Twenty years later the Centre continues to be housed in prefabricated units annexed to Sainte Catherine de Sienne elementary school and we use the school's gymnasium for sports programming during the weekend and evenings. The Centre's most important challenges stem directly from the fact that the prefabricated unit is not an adequate installation to answer to the community's needs. Serious concerns have been raised regarding the structure of the units and, despite community interest and need for our programs, the number of participants that we can accommodate is limited due to our physical space and we have waiting lists for many of our programs.

Walkley Centre

In it's first decade, the Walkley centre ran it's activities out of a 2 bedroom apartment on Walkley. For the past twenty years, it has been housed in what used to be a McDonald restaurant at the corner of Côte St-Luc and Walkley.

The building's layout boasts one large "L" shaped main hall, which due to it's shape limits sports activities that can be offered, a medium sized glassed-in room, a kitchen and small rooms dispersed across the main floor and the centre's basement. The centre is not fully accessible to members with a range of mobility issues which is problematic in planning for programming for the senior population of the area.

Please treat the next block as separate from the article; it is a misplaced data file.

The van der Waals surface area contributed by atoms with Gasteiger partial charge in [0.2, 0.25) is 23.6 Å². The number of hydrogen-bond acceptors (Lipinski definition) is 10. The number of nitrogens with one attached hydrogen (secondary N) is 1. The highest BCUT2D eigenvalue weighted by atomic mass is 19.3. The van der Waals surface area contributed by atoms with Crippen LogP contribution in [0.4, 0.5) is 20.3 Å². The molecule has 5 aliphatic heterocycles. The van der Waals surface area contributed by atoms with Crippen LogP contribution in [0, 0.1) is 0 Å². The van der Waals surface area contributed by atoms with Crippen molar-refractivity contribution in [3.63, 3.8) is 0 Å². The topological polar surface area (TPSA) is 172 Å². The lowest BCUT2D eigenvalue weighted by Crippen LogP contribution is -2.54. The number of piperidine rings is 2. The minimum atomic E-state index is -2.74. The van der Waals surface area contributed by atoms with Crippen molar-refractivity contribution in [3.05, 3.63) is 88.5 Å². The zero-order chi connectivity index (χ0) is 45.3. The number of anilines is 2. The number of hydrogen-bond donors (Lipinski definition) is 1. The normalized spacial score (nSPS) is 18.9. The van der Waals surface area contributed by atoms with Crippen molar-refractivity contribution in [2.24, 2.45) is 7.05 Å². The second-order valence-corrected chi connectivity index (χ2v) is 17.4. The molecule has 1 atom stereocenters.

The Centre's lease will come to term in August of 2015. Efforts have been made through the City of Montreal's bureau des locations and the CDN-NDG arrondissement to get in contact with the building's owner but these have yet to yield any results.

Moving forward

For the past few months representatives from the Walkley and Loyola Centres have been meeting to plan concerted efforts to bring awareness to our challenges. We will be launching a petition in September 2014 to allow the community to show their support for better infrastructures for community services and we will be planning a community forum later in the year.

The needs for the community would best be answered by infrastructure that would include certain necessary features including the following: a safe and accessible space for anyone presenting mobility issues or families with strollers, multifunctional rooms with dividers that could be used as dance studios, classrooms for workshops and areas in which children could do homework and other leisure activities, continued access to a gymnasium for our many sports programs (basketball, badminton, soccer and cosom hockey), an accessible kitchen for community events and workshops to promote healthy eating and community building, adequate bathrooms adapted to accommodate large groups, seniors and families with young children, to overcome the current limitations at the centres

With time being of a sensitive nature in the continued efforts by both centres to strive for adequate infrastructure, we are hoping to collaborate closely with officials of all levels to best serve the needs of the community where recreation and community space are involved.